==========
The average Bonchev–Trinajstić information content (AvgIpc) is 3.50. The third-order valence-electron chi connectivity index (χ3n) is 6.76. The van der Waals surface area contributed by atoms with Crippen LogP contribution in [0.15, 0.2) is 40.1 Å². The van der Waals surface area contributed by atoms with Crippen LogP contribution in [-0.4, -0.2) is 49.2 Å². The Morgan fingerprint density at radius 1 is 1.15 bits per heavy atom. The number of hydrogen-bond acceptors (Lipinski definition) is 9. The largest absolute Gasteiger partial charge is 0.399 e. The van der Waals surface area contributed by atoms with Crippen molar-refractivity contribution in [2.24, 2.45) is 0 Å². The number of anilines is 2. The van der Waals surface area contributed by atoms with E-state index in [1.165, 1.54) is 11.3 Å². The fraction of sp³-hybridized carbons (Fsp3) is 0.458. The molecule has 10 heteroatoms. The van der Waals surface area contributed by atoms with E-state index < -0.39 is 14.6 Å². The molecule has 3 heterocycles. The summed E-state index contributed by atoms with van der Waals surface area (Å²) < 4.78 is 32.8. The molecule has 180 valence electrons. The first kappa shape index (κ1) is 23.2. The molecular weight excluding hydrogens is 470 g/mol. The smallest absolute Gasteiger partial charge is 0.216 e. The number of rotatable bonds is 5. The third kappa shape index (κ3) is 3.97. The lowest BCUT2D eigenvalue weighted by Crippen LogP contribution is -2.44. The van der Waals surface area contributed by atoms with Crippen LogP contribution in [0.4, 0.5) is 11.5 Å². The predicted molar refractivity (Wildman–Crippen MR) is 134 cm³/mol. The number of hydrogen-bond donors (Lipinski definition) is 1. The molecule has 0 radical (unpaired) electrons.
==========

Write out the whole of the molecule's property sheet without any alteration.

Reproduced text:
The average Bonchev–Trinajstić information content (AvgIpc) is 3.50. The third-order valence-electron chi connectivity index (χ3n) is 6.76. The van der Waals surface area contributed by atoms with Crippen LogP contribution in [0.15, 0.2) is 40.1 Å². The van der Waals surface area contributed by atoms with Crippen LogP contribution in [-0.4, -0.2) is 49.2 Å². The Morgan fingerprint density at radius 1 is 1.15 bits per heavy atom. The number of hydrogen-bond acceptors (Lipinski definition) is 9. The largest absolute Gasteiger partial charge is 0.399 e. The van der Waals surface area contributed by atoms with Crippen molar-refractivity contribution in [2.24, 2.45) is 0 Å². The number of anilines is 2. The van der Waals surface area contributed by atoms with E-state index in [1.165, 1.54) is 11.3 Å². The fraction of sp³-hybridized carbons (Fsp3) is 0.458. The molecule has 10 heteroatoms. The van der Waals surface area contributed by atoms with E-state index < -0.39 is 14.6 Å². The molecule has 3 heterocycles. The summed E-state index contributed by atoms with van der Waals surface area (Å²) < 4.78 is 32.8. The molecule has 180 valence electrons. The first kappa shape index (κ1) is 23.2. The molecular weight excluding hydrogens is 470 g/mol. The smallest absolute Gasteiger partial charge is 0.216 e. The number of rotatable bonds is 5. The third kappa shape index (κ3) is 3.97. The lowest BCUT2D eigenvalue weighted by Crippen LogP contribution is -2.44. The van der Waals surface area contributed by atoms with Crippen LogP contribution in [0.4, 0.5) is 11.5 Å². The predicted molar refractivity (Wildman–Crippen MR) is 134 cm³/mol. The number of hydrogen-bond donors (Lipinski definition) is 1. The molecule has 0 radical (unpaired) electrons.